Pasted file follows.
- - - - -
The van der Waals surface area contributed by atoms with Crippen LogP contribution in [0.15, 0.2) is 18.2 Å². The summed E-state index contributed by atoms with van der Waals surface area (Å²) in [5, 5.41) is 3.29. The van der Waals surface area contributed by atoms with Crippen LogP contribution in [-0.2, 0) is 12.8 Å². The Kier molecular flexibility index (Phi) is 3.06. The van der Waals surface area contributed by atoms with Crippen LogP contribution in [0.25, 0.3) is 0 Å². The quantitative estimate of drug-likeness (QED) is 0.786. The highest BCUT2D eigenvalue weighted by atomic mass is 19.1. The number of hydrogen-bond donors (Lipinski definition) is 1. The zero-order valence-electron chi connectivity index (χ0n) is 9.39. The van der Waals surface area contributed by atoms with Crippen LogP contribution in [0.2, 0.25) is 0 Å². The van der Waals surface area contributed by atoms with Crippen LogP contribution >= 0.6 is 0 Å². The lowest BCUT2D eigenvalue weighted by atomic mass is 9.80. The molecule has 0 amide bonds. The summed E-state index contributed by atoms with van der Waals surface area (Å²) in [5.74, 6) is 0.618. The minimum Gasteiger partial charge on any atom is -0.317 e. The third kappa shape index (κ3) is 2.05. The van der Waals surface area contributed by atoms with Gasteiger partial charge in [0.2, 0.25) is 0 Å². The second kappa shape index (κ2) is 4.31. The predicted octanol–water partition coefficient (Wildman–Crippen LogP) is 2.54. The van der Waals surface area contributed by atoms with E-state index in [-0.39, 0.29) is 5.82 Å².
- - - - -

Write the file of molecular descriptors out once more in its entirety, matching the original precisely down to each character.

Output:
The van der Waals surface area contributed by atoms with Crippen LogP contribution in [0.15, 0.2) is 18.2 Å². The summed E-state index contributed by atoms with van der Waals surface area (Å²) in [5, 5.41) is 3.29. The van der Waals surface area contributed by atoms with Crippen LogP contribution in [-0.2, 0) is 12.8 Å². The Kier molecular flexibility index (Phi) is 3.06. The van der Waals surface area contributed by atoms with Crippen LogP contribution in [0.25, 0.3) is 0 Å². The quantitative estimate of drug-likeness (QED) is 0.786. The highest BCUT2D eigenvalue weighted by atomic mass is 19.1. The number of hydrogen-bond donors (Lipinski definition) is 1. The zero-order valence-electron chi connectivity index (χ0n) is 9.39. The van der Waals surface area contributed by atoms with Crippen LogP contribution in [0.2, 0.25) is 0 Å². The van der Waals surface area contributed by atoms with Crippen LogP contribution >= 0.6 is 0 Å². The lowest BCUT2D eigenvalue weighted by atomic mass is 9.80. The molecule has 0 amide bonds. The summed E-state index contributed by atoms with van der Waals surface area (Å²) in [5.74, 6) is 0.618. The minimum Gasteiger partial charge on any atom is -0.317 e. The third kappa shape index (κ3) is 2.05. The van der Waals surface area contributed by atoms with Gasteiger partial charge in [0.2, 0.25) is 0 Å². The second kappa shape index (κ2) is 4.31. The predicted octanol–water partition coefficient (Wildman–Crippen LogP) is 2.54. The van der Waals surface area contributed by atoms with E-state index in [-0.39, 0.29) is 5.82 Å².